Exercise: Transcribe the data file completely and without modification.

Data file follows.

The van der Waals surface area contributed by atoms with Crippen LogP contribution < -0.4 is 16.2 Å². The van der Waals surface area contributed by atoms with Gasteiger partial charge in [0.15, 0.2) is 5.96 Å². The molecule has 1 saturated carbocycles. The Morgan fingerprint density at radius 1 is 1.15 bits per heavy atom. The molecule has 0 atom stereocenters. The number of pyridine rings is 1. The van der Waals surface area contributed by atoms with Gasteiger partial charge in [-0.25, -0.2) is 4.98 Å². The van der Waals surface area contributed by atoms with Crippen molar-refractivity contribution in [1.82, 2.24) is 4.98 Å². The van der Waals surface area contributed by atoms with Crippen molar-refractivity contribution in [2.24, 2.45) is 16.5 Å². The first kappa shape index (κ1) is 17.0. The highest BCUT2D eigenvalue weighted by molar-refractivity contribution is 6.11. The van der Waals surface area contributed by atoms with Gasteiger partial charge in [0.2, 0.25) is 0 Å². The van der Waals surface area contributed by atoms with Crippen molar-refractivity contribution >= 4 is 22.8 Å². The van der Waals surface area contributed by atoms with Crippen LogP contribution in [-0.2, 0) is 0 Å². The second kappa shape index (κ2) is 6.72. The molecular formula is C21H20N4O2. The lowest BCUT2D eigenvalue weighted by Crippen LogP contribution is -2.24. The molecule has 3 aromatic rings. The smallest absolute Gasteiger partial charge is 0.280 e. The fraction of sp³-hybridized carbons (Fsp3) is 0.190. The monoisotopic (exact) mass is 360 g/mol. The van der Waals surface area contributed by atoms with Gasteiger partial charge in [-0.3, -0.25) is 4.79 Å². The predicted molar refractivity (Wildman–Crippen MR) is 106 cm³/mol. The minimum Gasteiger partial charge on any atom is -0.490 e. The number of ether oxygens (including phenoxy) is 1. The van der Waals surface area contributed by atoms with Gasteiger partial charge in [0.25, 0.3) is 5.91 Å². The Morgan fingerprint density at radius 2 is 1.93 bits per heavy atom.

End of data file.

The van der Waals surface area contributed by atoms with Crippen LogP contribution < -0.4 is 16.2 Å². The van der Waals surface area contributed by atoms with Gasteiger partial charge in [0.15, 0.2) is 5.96 Å². The molecule has 1 saturated carbocycles. The Morgan fingerprint density at radius 1 is 1.15 bits per heavy atom. The molecule has 0 atom stereocenters. The number of pyridine rings is 1. The van der Waals surface area contributed by atoms with Gasteiger partial charge in [-0.25, -0.2) is 4.98 Å². The van der Waals surface area contributed by atoms with Crippen molar-refractivity contribution in [1.82, 2.24) is 4.98 Å². The van der Waals surface area contributed by atoms with Crippen molar-refractivity contribution in [2.24, 2.45) is 16.5 Å². The first kappa shape index (κ1) is 17.0. The highest BCUT2D eigenvalue weighted by molar-refractivity contribution is 6.11. The van der Waals surface area contributed by atoms with Gasteiger partial charge in [0.2, 0.25) is 0 Å². The van der Waals surface area contributed by atoms with Crippen molar-refractivity contribution >= 4 is 22.8 Å². The van der Waals surface area contributed by atoms with Crippen LogP contribution in [-0.2, 0) is 0 Å². The second kappa shape index (κ2) is 6.72. The molecular formula is C21H20N4O2. The lowest BCUT2D eigenvalue weighted by Crippen LogP contribution is -2.24. The molecule has 3 aromatic rings. The smallest absolute Gasteiger partial charge is 0.280 e. The fraction of sp³-hybridized carbons (Fsp3) is 0.190. The monoisotopic (exact) mass is 360 g/mol. The van der Waals surface area contributed by atoms with Gasteiger partial charge in [-0.3, -0.25) is 4.79 Å². The predicted molar refractivity (Wildman–Crippen MR) is 106 cm³/mol. The minimum Gasteiger partial charge on any atom is -0.490 e. The number of ether oxygens (including phenoxy) is 1. The van der Waals surface area contributed by atoms with Gasteiger partial charge in [0.25, 0.3) is 5.91 Å². The Morgan fingerprint density at radius 2 is 1.93 bits per heavy atom.